INTRODUCTION: The gendering of South African sport has a point of origin which is not explicitly evident until one
examines the impact of the combined effects of the masculinity-sports relationship during the Victorian era,
British imperialism and colonization in Southern Africa, and the institutionalisation of sports in England and her
colonies. The question that emerges is "how did this shape the sports(s) practices of women at the time?"
OBJECTIVES: The objective is to highlight the way the sporting culture of Victorian England and the associated
ideals of womanliness and manliness shaped the initial construction of gender and sport in South Africa.
METHODS: Review of literature on sport in the history of South Africa, 1806-1910. The article has been written
within the framework of subsequent emerging themes.
DISCUSSION: In this article the focus is on (1) the way the importance placed on the reproductive role of women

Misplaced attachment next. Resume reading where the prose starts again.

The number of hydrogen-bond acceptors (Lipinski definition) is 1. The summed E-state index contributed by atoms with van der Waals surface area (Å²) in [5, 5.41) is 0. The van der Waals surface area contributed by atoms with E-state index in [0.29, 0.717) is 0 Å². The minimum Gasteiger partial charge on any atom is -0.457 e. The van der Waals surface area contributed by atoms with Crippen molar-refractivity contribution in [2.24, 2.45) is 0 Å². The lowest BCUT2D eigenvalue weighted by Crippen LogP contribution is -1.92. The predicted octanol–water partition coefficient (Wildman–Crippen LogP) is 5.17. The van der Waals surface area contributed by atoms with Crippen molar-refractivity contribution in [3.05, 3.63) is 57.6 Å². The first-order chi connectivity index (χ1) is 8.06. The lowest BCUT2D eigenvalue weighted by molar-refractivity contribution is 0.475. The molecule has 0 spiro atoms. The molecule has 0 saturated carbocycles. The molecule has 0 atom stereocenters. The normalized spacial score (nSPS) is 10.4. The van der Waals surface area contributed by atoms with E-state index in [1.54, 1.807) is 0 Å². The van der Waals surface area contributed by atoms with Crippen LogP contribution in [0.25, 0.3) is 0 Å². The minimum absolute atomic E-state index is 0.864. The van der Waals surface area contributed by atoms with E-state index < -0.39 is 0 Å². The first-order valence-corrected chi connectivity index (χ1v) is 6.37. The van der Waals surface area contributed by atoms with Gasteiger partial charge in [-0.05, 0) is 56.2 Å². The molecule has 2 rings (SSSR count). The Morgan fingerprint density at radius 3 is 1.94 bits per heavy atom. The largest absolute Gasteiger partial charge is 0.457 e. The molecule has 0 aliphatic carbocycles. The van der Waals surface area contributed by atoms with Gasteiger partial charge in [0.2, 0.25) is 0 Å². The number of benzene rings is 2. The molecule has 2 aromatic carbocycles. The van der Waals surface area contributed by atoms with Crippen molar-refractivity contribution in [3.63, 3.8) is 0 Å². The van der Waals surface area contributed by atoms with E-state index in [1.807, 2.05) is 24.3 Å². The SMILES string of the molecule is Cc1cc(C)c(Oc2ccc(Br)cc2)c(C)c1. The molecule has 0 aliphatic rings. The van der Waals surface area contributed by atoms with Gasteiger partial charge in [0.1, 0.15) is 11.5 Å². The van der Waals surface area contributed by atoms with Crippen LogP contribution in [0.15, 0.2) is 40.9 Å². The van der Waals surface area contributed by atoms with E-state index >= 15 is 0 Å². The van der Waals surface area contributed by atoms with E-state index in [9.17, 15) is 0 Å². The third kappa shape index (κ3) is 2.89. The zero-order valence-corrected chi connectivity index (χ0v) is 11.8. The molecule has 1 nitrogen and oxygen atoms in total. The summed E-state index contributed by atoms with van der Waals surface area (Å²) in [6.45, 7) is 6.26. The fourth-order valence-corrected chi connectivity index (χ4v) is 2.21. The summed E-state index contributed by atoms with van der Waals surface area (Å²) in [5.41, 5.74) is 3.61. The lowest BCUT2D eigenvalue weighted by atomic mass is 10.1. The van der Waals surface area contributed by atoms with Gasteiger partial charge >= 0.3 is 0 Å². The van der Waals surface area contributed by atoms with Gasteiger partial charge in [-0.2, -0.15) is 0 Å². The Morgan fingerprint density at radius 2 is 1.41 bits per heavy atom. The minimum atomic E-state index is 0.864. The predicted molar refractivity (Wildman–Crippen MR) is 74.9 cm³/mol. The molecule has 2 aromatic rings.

promoted the view that females were physically more vulnerable than males and therefore their participation in
sports put them at risk; (2) how female sports participation was both liberating and restrictive and led to a
redefinition of femininity; and (3) the scant reference to sporting females in the Cape media of the time.
IMPLICATIONS FOR PRACTICE AND RESEARCH: It is not possible to obtain an understanding of the way sport
constructs unequal gender relations without some knowledge of how they evolved over time. Scholarship in
sports history should incorporate gender relations as an analytical category of historical research.